Slim down – A favoured company’s falling share price can muddle investors’ thinking
Since we last considered the relationship between struggling Dutch telecoms group KPN and Mexican multi-billionaire Carlos Slim in Bottom line, things have all gone rather quiet. This affords us the opportunity to speculate about what the world’s richest man may or may not be thinking with regard to his stake in the group.
You may recall how, in May 2012, Slim increased his holding in KPN from 4.8% to almost 30%. Since he bought in – at €8 (£6.79) a share – the price has fallen to around €2.60, leaving the business magnate currently nursing paper losses of not far off €2bn.
As we have observed before, this story may still have some way to run but, as things stand, it looks like even Slim has been caught out by the fundamentals of the increasingly competitive Dutch telecoms market and the less than healthy state of KPN’s balance sheet, both of which had already caused the shares to fall to his initial €8 entry point.
The reason we are revisiting this uncomfortable situation on The Value Perspective is to wonder – perhaps a little presumptuously – whether Slim has fallen foul of a classic piece of muddled investment thinking that has caught out many investors and companies with a far less illustrious track record than him.
Clearly to have bought a 30% stake in KPN back in May last year for €8 a share, Slim must have thought the business was worth substantially in excess of that. Today, however, he could actually buy the entire business for less than the €2.7bn he originally paid for his 30% stake and yet there do not appear to be any serious overtures to buy the outstanding shares at the current, much lower, price.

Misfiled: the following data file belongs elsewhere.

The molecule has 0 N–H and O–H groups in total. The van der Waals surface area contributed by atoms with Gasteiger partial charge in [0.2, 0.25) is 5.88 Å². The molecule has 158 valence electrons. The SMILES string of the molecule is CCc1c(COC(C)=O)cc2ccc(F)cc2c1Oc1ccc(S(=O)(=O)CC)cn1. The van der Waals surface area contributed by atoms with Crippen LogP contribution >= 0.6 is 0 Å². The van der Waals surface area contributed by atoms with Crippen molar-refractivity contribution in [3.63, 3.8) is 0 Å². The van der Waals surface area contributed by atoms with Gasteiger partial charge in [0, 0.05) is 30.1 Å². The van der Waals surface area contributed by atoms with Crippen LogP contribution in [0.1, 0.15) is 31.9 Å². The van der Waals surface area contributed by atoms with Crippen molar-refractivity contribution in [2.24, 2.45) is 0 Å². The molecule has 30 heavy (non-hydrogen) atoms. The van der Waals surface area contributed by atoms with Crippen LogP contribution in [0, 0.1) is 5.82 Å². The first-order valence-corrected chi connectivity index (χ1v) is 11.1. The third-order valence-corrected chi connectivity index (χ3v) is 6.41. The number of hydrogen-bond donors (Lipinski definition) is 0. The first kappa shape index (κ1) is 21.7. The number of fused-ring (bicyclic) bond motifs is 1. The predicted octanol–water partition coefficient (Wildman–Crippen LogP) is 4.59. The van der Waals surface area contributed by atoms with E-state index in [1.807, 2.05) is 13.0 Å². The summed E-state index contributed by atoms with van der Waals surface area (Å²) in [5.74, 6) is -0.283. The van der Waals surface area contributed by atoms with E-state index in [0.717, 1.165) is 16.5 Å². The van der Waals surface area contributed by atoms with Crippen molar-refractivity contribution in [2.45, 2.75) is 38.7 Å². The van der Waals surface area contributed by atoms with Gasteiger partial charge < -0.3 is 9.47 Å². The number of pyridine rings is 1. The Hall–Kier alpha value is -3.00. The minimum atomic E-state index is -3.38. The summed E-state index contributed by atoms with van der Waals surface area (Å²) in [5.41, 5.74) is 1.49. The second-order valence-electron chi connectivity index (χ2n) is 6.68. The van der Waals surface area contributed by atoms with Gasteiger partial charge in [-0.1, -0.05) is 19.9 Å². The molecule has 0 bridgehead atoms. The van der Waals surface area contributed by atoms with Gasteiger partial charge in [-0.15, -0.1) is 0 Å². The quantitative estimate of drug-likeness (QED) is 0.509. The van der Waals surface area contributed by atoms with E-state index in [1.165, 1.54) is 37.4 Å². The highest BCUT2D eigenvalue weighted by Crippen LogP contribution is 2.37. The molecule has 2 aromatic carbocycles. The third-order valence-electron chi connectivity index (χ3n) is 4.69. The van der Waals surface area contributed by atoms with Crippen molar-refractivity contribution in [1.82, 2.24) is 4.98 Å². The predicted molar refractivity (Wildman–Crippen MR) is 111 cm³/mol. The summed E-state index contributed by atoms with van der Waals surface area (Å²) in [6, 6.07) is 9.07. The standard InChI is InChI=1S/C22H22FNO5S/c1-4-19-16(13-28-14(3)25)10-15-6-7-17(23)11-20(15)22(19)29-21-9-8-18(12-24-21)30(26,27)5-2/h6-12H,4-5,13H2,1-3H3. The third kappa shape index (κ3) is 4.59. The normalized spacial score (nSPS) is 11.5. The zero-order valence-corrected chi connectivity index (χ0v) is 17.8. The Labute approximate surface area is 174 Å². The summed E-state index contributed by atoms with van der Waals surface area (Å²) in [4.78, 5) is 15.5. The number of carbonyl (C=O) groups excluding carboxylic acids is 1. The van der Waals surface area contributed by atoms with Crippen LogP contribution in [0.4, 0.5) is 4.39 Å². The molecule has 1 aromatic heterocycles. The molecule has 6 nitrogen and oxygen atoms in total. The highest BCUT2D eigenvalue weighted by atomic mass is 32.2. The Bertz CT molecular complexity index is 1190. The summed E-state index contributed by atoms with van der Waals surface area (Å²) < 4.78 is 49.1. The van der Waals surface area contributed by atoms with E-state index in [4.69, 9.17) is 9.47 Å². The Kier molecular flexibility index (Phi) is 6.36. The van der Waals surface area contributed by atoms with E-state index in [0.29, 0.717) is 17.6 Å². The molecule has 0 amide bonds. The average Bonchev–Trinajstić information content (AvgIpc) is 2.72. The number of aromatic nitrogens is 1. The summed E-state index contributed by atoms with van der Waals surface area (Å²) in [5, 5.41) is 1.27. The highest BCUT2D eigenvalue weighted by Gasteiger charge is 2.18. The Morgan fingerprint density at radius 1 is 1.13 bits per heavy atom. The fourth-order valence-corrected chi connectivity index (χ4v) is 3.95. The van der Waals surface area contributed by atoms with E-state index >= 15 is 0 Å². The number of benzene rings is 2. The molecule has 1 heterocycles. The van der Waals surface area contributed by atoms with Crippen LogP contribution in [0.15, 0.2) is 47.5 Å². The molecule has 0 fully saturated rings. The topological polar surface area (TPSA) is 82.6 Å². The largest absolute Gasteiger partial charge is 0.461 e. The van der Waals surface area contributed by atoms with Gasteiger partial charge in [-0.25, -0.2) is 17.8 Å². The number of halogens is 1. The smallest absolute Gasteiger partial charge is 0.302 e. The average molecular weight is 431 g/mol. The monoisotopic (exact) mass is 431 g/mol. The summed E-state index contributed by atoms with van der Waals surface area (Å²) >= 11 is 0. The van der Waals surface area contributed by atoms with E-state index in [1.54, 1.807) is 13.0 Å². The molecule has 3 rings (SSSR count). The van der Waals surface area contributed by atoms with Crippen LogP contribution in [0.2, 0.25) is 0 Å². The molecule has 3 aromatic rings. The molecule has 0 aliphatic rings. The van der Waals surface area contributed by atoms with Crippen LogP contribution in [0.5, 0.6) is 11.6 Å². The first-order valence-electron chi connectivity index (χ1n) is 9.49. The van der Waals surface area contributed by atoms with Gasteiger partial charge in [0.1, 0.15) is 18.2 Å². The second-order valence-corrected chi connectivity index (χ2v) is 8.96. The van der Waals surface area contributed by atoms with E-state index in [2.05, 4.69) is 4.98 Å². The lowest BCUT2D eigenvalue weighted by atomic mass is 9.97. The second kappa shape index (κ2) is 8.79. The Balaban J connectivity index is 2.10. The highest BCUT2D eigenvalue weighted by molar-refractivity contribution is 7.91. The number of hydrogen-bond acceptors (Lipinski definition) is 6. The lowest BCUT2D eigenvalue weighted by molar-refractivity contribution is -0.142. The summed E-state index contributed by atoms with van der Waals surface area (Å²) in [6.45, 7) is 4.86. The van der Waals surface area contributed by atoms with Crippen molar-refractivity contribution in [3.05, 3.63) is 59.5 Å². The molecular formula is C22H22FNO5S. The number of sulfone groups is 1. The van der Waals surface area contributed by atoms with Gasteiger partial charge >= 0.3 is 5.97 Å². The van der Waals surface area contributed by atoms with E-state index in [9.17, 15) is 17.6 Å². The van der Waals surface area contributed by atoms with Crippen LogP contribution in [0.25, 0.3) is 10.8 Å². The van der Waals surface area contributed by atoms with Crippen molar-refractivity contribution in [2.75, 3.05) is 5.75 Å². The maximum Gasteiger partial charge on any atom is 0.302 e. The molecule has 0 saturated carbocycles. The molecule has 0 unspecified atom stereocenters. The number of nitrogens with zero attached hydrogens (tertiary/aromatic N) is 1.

Psychologically speaking, it is interesting that while Slim apparently loved the business at €8 a share, he does not seem to be quite so keen at €2.60 a share. None of this is to suggest he will not work out some clever structural answer or pull off another coup at a later date – Slim’s reputation (and fortune) is of course founded on four decades of turning around ailing businesses.
However, as things stand, this does seem a classic individual example of something we see all the time in a corporate context – the correlation between M&A activity and the investment market. If markets are thriving and share prices are elevated, companies and boards are apparently much more comfortable making acquisitions and buying back shares than when share prices and markets are low.
Slim has demonstrated an excellent eye for value in the past and clearly thought he was doing so again with KPN. He may well be proved right in the end and, if not, even the best investors make mistakes. Nevertheless, it is still worth noting that, since the business’s shares fell more than two-thirds, it has all gone very quiet at KPN.
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